Thursday, March 31, 2011

Today, I Have...

Laughed at myself
all bundled up and still cold,
fighting as hard as I can fight--
the hardest day
I've ever faced
in all of my 30 years.

I have cried,
I have laughed,
I have shook,
I have shivered,
I have whimpered,
I have prayed.

I have smiled,
I have dreamed,
I have given up,
I have kept fighting,
I have fallen,
I have picked myself back up.

I have loved,
I have hated,
I have trembled,
I have danced,
I have tickled,
I have prayed.

Today, I have lived,
truly lived.

Wednesday, March 30, 2011


Tomorrow is a big day for me. Aside from my regular antibiotics, which are kicking my butt this go around, I have to add in a monster dose of a new medicine--5 pills spread throughout the day. This is all part of my babesia treatment, which is brutal, but is helping. 

I'm trying so hard to be brave and to build my up enough courage to fuel me through whatever tomorrow brings. My fears are fighting to get the best of me. My biggest fear is not even the  pain--I can handle the pain. It is the weakness that scares me. To be so weak that I cannot talk; to be so weak that I cannot get up and go the bathroom--that scares me with every cell in my body!

With Lyme disease there is simply no easy way out--you MUST get worse to get better. This is the part of my disease that I would rather shield the world from. But it's like the seasons of life--we must endure the cold, bitter winter and, then and only then, are we rewarded with the sun on our backs and the smell of flowers permeating the air. 

I will simply persist through this stormy part of my journey. I know I will one day have my health back and I will triumphantly gallop off into the sunset! For now, I will hang on to my dreams and I will fight like I've never fought before.

 “Courage is not the towering oak that sees storms come and go; it is the fragile blossom that opens in the snow.” Alice M. Swaim

Tuesday, March 29, 2011

The Distance I've Walked


During this antibiotic break, many of my Lyme disease symptoms that were being held at bay by antibiotics have come roaring back. I was supposed to have two weeks off of antibiotics, but after talking to my doctor on the phone a few days ago, she decided it would be better for me to start back up again and do three weeks on antibiotics and only one week off--instead of my normal two weeks on and two weeks off.

It may sound strange, but I didn't even realize many of my symptoms had been gone (or had become mild) until they came back! In fact, I didn't even realize how much progress I've made in treatment until several days into this medicine break, because the improvements over the past several months have been very subtle.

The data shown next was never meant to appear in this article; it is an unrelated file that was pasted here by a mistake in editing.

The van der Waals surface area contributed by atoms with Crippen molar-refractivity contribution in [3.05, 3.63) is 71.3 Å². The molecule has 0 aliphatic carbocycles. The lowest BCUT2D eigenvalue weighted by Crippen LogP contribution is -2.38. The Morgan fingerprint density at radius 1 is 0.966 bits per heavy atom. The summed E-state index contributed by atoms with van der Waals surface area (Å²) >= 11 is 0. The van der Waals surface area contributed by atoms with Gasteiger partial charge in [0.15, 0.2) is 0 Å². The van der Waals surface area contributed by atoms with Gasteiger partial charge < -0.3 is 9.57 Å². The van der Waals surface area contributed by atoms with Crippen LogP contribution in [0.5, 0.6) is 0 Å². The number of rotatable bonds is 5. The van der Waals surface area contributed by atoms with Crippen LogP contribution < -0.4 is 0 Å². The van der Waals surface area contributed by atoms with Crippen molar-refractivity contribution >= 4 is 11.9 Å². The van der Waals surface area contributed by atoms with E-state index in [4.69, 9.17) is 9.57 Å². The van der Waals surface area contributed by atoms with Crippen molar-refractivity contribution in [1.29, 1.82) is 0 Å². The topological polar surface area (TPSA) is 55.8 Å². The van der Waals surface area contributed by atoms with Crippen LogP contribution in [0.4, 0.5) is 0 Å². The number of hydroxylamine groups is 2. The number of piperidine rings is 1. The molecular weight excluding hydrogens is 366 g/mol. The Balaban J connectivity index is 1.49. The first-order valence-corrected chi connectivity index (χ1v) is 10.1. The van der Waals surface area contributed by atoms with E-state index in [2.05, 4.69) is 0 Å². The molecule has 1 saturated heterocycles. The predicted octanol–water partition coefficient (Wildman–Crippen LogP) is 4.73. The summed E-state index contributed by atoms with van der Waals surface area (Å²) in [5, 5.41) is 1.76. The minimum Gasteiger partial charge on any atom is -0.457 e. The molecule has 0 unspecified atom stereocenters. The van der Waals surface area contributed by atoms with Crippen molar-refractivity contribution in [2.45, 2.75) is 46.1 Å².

Without antibiotics this week, I've had daily headaches, light sensitivity, restless leg syndrome, asthma attacks, joint pain galore (knees, elbows, fingers, jaw), huge Lyme crashes that render me useless for hours at a time, etc. I have many other symptoms, but those are the main ones that have been relatively quiet (with continued antibiotic treatment). The improvements that I have felt have come after having a few months of intense babesia treatment,. Turns out, that weird yellow "paint" I've been drinking is working after all!

My A.M. dose of antibiotics have already gone down the hatch. I'm actually happy to start back on treatment, although it means I have been given a one-way ticket to Herxville. But instead of focusing on the Herx, I'm trying to focus on the continued improvement that I hope comes with this cycle of treatment (and the next and the next...).

Saturday, March 26, 2011

La Dolce Far Niente

La Dolce Far Niente/It is sweet to do nothing

A few days ago, my three year old spent nearly two bliss-filled hours playing with water in the sink. I watched his childlike joy and fascination of his world--a joy that children naturally radiate, but that most adults have long since abandoned. I wrote it off as simply something no longer possible for adults to enjoy. Life is simply too busy for such idle pleasures.

A few days ago, I started watching the movie Eat, Pray, Love. My body and mind have been too restless to watch it straight through in one sitting, but luckily I don't mind spreading it out over the course of several days. One part of the movie that has really spoken to me is something the main character learns about called "la dolce far niente," which, in Italian, literally means "it is sweet to do nothing." Here is a wonderful explanation of la dolce far niente in the context of the movie.

 After doing some research on this business of "doing nothing," I realized that since I got sick, Lyme disease has already given me gentle nudges in the direction of la dolce far niente. My absolute favorite way of achieving sweet, blissful nothingness is to lie on the grass at the stable with horses grazing nearby. They radiate a peace that we humans--who have become addicted to Facebook, emailing, texting, blogging, television, etc.--have lost in our daily lives. Horses embody all that is la dolce far niente, and perhaps that is what draws me to them.

But while I can easily enjoy la dolce far neinte at the stable, doing it at home is another story for me--complete with a million distractions blocking my way. This is embarrassing to admit, but over the past few months, I've developed quite an addiction to my phone. I even confess to frequently texting from the bathtub! Yesterday, after setting my mind on achieving la dolce far niente, I took a bath and purposely left my phone behind. Also left behind were other sources of my usual distractions: books, magazines, music, etc. I wanted to really and truly do nothing.

The funny thing is, after a few minutes in the tub without anything to occupy my mind, I noticed myself humming and singing out loud. Without thinking about it, I rolled over on my stomach in the tub and blew bubbles in the water. I made shadow figures on the wall. Without all of my usual distractions, I was surprised to realize I had naturally turned into my three year old! Then it dawned on me that I had just achieved that childlike bliss that I'd been admiring in my child a few days before and thought was no longer possible as an adult: la dolce far niente.